Quetzalcoatl is known as the Feathered Serpent, likely from his teaching to be as wise as the serpent and as harmless as a bird. Quetzalcoatl, in its literal sense, means ‘serpent of precious feathers’, but in the allegorical sense, ‘wisest of men’.”
“There are several stories about the birth of Quetzalcoatl. In a version of the myth, Quetzalcoatl was born by a virgin named Chimalman, to whom the god Ometeotl appeared in a dream.”
J. B. Bierlein, Living Myths. How Myth Gives Meaning to Human Experience, Ballantine Books, 1999
Quetzalcoatl was often considered the god of the morning star, and his twin brother Xolotl was the evening star. Quetzalcoatl went to Mictlan (the underworld) and created mankind from the bones of the previous races (with the help of his consort Cihuacoatl), using his own blood. He was known sometimes as a symbol of death and resurrection.
Quetzalcoatl was also the patron of the priests and the title of the twin Aztec high priests. Quetzalcoatl becomes an evangelizer, and the noble and chaste foe of human sacrifice (which was encouraged by the Devil); he promoted a belief in a creator god, prophesied the Conquest, and promised to return to restore his own righteous rule.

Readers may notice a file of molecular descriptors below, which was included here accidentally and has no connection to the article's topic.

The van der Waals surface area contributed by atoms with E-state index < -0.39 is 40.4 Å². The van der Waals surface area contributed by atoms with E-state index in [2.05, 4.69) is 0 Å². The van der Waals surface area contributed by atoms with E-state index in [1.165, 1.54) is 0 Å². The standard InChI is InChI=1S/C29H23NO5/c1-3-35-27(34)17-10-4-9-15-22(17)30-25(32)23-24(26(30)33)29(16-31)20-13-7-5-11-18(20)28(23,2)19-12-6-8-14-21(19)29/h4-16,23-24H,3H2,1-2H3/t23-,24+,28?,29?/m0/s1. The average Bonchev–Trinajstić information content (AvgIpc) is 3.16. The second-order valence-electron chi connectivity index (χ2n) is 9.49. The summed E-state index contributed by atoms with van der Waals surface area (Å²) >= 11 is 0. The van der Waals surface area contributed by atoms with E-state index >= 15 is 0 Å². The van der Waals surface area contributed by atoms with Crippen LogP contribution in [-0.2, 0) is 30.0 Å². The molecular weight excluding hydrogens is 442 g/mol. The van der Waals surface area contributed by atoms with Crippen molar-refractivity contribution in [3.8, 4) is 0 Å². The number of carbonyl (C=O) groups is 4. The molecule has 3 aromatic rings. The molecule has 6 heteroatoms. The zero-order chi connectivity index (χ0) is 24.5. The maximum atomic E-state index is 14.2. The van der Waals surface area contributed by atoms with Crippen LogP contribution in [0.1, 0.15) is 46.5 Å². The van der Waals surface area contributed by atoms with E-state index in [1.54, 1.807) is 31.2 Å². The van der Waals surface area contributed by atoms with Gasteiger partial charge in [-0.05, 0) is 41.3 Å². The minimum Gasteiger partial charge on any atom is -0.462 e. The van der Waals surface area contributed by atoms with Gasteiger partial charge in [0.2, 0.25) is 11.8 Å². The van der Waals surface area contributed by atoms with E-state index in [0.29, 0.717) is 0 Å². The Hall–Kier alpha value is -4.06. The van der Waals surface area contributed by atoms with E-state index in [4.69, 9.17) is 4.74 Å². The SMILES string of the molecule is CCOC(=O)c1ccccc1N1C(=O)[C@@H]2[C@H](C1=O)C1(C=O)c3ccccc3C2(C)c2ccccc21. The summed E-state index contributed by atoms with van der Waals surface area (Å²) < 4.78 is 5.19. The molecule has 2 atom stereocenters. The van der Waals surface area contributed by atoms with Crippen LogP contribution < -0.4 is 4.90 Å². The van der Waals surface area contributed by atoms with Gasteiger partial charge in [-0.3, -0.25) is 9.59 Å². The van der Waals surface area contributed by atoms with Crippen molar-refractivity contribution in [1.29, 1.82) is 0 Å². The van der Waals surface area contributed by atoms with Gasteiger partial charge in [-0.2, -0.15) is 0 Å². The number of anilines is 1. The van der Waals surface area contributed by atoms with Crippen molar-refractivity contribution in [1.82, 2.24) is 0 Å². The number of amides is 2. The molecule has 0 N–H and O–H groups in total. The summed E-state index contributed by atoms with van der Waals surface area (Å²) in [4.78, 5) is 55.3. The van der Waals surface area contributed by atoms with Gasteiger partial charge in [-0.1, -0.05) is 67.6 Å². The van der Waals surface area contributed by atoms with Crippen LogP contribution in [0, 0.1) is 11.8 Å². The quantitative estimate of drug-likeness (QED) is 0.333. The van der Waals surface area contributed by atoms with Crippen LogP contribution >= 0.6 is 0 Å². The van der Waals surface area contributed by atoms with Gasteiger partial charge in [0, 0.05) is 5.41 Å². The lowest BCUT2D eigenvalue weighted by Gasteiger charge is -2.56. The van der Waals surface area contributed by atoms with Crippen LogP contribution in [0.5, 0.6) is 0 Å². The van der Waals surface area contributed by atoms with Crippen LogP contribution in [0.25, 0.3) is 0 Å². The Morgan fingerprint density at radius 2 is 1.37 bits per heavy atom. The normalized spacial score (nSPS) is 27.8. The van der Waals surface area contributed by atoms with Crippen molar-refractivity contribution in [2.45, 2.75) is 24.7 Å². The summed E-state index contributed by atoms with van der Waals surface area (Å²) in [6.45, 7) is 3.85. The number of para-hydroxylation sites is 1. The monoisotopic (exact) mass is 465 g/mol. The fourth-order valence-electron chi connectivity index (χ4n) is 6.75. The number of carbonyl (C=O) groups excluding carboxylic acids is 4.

Mesoamerican Mythology: A Guide to the Gods, Heroes, Rituals, and Beliefs of Mexico and Central America
Quetzalcoatl—he was the wind, the guide and road sweeper of the rain gods, of the masters of the water, of those who brought rain. And when the wind rose, when the dust rumbled, and it crack and there was a great din, became it became dark and the wind blew in many directions, and it thundered; then it was said: “[Quetzalcoatl] is wrathful.”
Sahagún, Bernardino de (1950). Florentine Codex: General History of the Things of New Spain. Santa Fe, New Mexico. Book 1, Ch. 5, p. 2.